FROM Kennette Benedict
Doomsday Scenarios When the Soviet Union developed nuclear weapons, the magazine Bulletin of the Atomic Scientists created the Doomsday Clock . As the prospect of nuclear war gets more likely, the minute hand gets closer to midnight. In January, when this program first aired, the hand was moved from seven minutes until midnight to five—the closest it's been since the Cold War. But there's a new twist: global warming has been added as an imminent threat to human kind.
Doomsday Scenarios: What to Believe? When the Soviet Union developed nuclear weapons, the magazine Bulletin of the Atomic Scientists created the "Doomsday Clock." As the prospect of nuclear war gets more likely, the minute hand gets closer to midnight. This week, the hand was moved from seven minutes to night to five --the closest it's been since the Cold War. But in a new twist, global warming has been added as an imminent threat to human kind. Are recent predictions about the end of our species any more credible than those we've already survived? Can we count on unforeseen circumstances and human ingenuity? Does popular culture convey the right message or promote unnecessary anxiety?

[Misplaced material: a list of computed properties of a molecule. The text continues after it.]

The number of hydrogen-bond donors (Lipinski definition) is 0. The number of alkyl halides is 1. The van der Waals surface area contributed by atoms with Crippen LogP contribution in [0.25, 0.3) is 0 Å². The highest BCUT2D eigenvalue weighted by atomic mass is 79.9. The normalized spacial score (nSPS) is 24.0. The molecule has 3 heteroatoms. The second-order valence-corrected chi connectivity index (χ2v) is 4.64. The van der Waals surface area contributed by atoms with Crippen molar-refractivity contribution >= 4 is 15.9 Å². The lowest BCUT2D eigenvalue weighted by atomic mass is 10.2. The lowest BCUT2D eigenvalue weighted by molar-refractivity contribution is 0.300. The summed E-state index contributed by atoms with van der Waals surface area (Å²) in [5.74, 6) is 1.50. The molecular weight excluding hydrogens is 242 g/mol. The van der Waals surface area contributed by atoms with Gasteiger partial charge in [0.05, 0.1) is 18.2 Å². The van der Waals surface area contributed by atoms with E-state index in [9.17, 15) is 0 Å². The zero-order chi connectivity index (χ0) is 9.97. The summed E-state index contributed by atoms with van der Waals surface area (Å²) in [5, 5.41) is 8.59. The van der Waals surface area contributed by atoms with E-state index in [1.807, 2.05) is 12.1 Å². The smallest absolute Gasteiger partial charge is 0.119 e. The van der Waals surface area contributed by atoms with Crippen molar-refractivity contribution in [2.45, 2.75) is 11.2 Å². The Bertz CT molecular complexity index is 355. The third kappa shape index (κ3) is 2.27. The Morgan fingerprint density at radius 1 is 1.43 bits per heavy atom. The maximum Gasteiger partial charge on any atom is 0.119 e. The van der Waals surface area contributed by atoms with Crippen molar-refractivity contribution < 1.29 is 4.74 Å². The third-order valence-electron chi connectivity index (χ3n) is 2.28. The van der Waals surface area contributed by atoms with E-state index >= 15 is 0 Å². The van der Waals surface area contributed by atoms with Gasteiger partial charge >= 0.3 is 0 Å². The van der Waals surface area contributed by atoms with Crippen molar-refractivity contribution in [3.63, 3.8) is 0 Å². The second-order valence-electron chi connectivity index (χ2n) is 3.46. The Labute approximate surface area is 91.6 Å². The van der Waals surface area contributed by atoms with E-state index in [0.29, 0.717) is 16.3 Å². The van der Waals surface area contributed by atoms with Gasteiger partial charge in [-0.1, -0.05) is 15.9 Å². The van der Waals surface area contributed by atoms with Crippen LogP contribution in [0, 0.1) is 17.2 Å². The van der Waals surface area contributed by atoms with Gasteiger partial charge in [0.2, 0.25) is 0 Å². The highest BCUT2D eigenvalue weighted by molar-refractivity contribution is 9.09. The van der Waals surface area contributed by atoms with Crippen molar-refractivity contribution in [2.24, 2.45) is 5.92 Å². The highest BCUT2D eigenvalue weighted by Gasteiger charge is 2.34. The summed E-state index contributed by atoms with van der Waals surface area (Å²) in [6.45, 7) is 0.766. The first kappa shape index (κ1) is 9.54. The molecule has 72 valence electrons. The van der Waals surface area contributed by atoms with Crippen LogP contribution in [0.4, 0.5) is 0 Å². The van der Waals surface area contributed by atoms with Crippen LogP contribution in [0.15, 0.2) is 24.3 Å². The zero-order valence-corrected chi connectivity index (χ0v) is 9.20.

Trump plays scolder-in-chief with NATO allies At the opening of NATO’s dramatic new headquarters in Brussels today, President Trump acknowledged that Article 5 — promising that “an attack on one nation is an attack on all” -- has only been invoked one time: in the aftermath of September 11. But the President failed to provide what 27 other Alliance members have been waiting for: a re-commitment by America’s new leader to Article 5. Instead, they got a scolding.
What happens when America retreats from the world? Is President Trump taking his "America First" agenda to extremes, withdrawing the country from the international stage on trade and climate change, distancing America from its traditional allies across the Atlantic and even threatening to physically isolate the country through the building of a wall along its southern border? León Krauze guest hosts.
The longest US war: Will Trump send more troops to Afghanistan? The Trump White House is divided over the Pentagon's request for more troops in Afghanistan—where the US has been fighting for the past 16 years. Is there a formula -- either for "victory" or a political settlement? Is there an end in sight for America's longest war?
Is the threat from Russia missing from the Russia meddling probe? There's much being made about the Trump administration's possible ties with Russia. But the bottom line is Russia's effort to influence American democracy. Do the President and his aides care enough to take action before voters go back to the polls?